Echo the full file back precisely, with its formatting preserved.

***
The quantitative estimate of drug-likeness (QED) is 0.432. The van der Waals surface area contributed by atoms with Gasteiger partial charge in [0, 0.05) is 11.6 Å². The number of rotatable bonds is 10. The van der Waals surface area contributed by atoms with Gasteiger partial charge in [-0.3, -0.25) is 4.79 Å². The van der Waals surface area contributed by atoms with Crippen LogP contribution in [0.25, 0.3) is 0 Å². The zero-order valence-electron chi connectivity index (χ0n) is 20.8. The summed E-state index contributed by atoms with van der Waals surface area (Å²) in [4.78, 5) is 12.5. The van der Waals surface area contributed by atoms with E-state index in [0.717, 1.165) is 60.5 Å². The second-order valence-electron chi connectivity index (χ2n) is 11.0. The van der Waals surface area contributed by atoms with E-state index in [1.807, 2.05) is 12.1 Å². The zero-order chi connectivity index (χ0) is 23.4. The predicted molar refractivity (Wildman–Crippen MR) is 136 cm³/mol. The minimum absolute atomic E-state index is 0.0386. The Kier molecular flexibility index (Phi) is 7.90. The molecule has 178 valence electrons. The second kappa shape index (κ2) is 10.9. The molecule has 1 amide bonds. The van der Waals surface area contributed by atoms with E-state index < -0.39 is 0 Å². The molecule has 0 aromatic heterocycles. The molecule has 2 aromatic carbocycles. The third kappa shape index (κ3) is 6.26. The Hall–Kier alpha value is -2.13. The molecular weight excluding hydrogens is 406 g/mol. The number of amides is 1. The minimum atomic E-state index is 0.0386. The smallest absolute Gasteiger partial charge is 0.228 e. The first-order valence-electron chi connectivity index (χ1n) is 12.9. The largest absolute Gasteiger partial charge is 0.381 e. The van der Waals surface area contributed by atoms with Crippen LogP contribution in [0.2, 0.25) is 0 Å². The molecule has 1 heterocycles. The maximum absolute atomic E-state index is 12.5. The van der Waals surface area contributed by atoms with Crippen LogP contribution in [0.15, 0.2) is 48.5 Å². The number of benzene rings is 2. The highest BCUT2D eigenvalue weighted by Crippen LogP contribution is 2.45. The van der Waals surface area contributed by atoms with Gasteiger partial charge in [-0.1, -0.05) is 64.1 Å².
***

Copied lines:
The quantitative estimate of drug-likeness (QED) is 0.432. The van der Waals surface area contributed by atoms with Gasteiger partial charge in [0, 0.05) is 11.6 Å². The number of rotatable bonds is 10. The van der Waals surface area contributed by atoms with Gasteiger partial charge in [-0.3, -0.25) is 4.79 Å². The van der Waals surface area contributed by atoms with Crippen LogP contribution in [0.25, 0.3) is 0 Å². The zero-order valence-electron chi connectivity index (χ0n) is 20.8. The summed E-state index contributed by atoms with van der Waals surface area (Å²) in [4.78, 5) is 12.5. The van der Waals surface area contributed by atoms with E-state index in [0.717, 1.165) is 60.5 Å². The second-order valence-electron chi connectivity index (χ2n) is 11.0. The van der Waals surface area contributed by atoms with E-state index in [1.807, 2.05) is 12.1 Å². The zero-order chi connectivity index (χ0) is 23.4. The predicted molar refractivity (Wildman–Crippen MR) is 136 cm³/mol. The minimum absolute atomic E-state index is 0.0386. The Kier molecular flexibility index (Phi) is 7.90. The molecule has 178 valence electrons. The second kappa shape index (κ2) is 10.9. The molecule has 1 amide bonds. The van der Waals surface area contributed by atoms with E-state index < -0.39 is 0 Å². The molecule has 0 aromatic heterocycles. The molecule has 2 aromatic carbocycles. The third kappa shape index (κ3) is 6.26. The Hall–Kier alpha value is -2.13. The molecular weight excluding hydrogens is 406 g/mol. The number of amides is 1. The minimum atomic E-state index is 0.0386. The smallest absolute Gasteiger partial charge is 0.228 e. The first-order valence-electron chi connectivity index (χ1n) is 12.9. The largest absolute Gasteiger partial charge is 0.381 e. The van der Waals surface area contributed by atoms with Crippen LogP contribution in [0.2, 0.25) is 0 Å². The molecule has 1 heterocycles. The maximum absolute atomic E-state index is 12.5. The van der Waals surface area contributed by atoms with Crippen LogP contribution in [0.15, 0.2) is 48.5 Å². The number of benzene rings is 2. The highest BCUT2D eigenvalue weighted by Crippen LogP contribution is 2.45. The van der Waals surface area contributed by atoms with Gasteiger partial charge in [-0.1, -0.05) is 64.1 Å².